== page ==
An unusual Bizen tea bowl LNT Fujiwara Yū. The bowl was fired upside down so that the naturally occurring Bizen ash glaze gathered on the foot of the bowl and is running in streams towards the vessel's rim. Firing a tea bowl this way is highly unusual since it increases the risk that the bowl either stick to the kiln's floor and will finally be destroyed or that it does not stand flat on its foot and is therefor unusable within the tea ceremony. However, this work is perfectly fine in both ways: The ash glaze just stopped precisely flowing over the wall at the lip of the bowl and its foot is smooth and even. The impression of the ash glaze is even highlighted by the tall and straight walls and the nice contrast to the iron-oxide red Bizen clay. The inside of the bowl is unglazed and shows some red traces of the so called 'fire cords' (hidasuki) caused by braided straw cords. These cords were possibly used here as a cushion on which the bowl rested during the firing.
Fujiwara Yū, born 1932 in Honami in Bizen, Okayama prefecture, as son of Fujiwara Kei (1899-1983), has been awarded the title "Living National Treasure" in 1996 for his continuous efforts to preserve and teach the traditional techniques of Bizen pottery. Fujiwara Yū was early recognized abroad as one of Japan's leading traditional potters what led to countless exhibitions in Japan and overseas. His works are collected in many international public collections and are part of the permanent exhibition in the Fujiwara Kei Memorial Hall, a wonderful museum dedicated to the family's work and the Bizen tradition in Okayama.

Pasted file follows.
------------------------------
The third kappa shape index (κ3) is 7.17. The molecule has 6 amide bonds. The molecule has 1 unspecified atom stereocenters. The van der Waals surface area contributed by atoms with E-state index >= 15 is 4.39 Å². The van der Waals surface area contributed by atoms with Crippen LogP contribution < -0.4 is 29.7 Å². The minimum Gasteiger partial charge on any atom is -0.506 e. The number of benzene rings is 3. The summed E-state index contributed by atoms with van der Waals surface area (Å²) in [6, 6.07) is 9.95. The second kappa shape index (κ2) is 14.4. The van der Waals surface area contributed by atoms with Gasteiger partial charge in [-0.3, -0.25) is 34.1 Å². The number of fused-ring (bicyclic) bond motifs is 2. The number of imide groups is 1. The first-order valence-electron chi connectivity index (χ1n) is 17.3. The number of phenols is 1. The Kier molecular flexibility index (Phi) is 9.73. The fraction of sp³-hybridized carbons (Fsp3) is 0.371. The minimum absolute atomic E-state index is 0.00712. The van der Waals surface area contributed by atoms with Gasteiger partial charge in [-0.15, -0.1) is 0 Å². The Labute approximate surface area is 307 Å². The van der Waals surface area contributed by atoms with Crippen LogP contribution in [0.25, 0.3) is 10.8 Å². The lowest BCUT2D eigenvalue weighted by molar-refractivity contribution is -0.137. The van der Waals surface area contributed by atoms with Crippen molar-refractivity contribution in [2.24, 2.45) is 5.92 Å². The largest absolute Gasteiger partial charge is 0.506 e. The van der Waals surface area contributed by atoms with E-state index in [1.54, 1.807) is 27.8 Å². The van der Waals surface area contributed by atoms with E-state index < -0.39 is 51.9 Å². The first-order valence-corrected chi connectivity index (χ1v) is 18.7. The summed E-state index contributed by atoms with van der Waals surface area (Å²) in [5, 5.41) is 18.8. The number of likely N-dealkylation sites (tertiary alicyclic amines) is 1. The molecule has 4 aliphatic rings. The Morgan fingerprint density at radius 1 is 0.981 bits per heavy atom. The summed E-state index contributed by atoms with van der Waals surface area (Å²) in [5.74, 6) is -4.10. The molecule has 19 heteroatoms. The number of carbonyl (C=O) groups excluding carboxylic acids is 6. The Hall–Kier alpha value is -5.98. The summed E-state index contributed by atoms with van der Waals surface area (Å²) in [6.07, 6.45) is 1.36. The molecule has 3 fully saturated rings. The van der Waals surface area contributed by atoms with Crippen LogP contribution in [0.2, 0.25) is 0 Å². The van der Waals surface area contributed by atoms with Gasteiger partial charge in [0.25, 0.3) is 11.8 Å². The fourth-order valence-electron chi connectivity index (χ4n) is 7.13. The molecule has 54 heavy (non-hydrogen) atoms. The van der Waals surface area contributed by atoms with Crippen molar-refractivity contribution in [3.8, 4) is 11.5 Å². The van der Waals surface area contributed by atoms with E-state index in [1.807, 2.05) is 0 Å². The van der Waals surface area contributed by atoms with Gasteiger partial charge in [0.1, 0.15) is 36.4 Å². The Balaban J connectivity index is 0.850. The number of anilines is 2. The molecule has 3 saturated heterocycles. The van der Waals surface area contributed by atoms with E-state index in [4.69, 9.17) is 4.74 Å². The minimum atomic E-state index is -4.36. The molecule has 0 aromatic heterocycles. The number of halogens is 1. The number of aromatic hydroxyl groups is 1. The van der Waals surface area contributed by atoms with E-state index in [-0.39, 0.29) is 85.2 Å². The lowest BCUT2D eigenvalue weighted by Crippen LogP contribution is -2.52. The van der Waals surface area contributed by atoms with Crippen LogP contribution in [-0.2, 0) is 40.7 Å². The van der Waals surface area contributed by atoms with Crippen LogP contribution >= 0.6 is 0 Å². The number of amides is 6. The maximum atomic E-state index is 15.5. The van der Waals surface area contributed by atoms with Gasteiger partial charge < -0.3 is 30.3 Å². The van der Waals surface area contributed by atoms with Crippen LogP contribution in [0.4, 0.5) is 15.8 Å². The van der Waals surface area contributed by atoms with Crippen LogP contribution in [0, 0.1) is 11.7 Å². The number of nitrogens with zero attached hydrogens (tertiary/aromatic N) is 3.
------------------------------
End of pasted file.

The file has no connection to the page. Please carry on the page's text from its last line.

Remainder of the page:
The tea bowl is signed underneath with Yū's potter mark and comes with a fitted wooden box. The box is sealed by the artist and bears an additional certification by Fujiwara Yū's wife, Kimiko: "Made by the preserver of the important intangible cultural property of Bizen ceramics, the deceased Fujiwara Yū, certified by his wife Fujiwara Kimiko." According to this inscription, it is very possible that this tea bowl was made during one of his very last firings and therefor is one of his last testimonials to the world before the great master of Bizen ceramics passed away in 2001.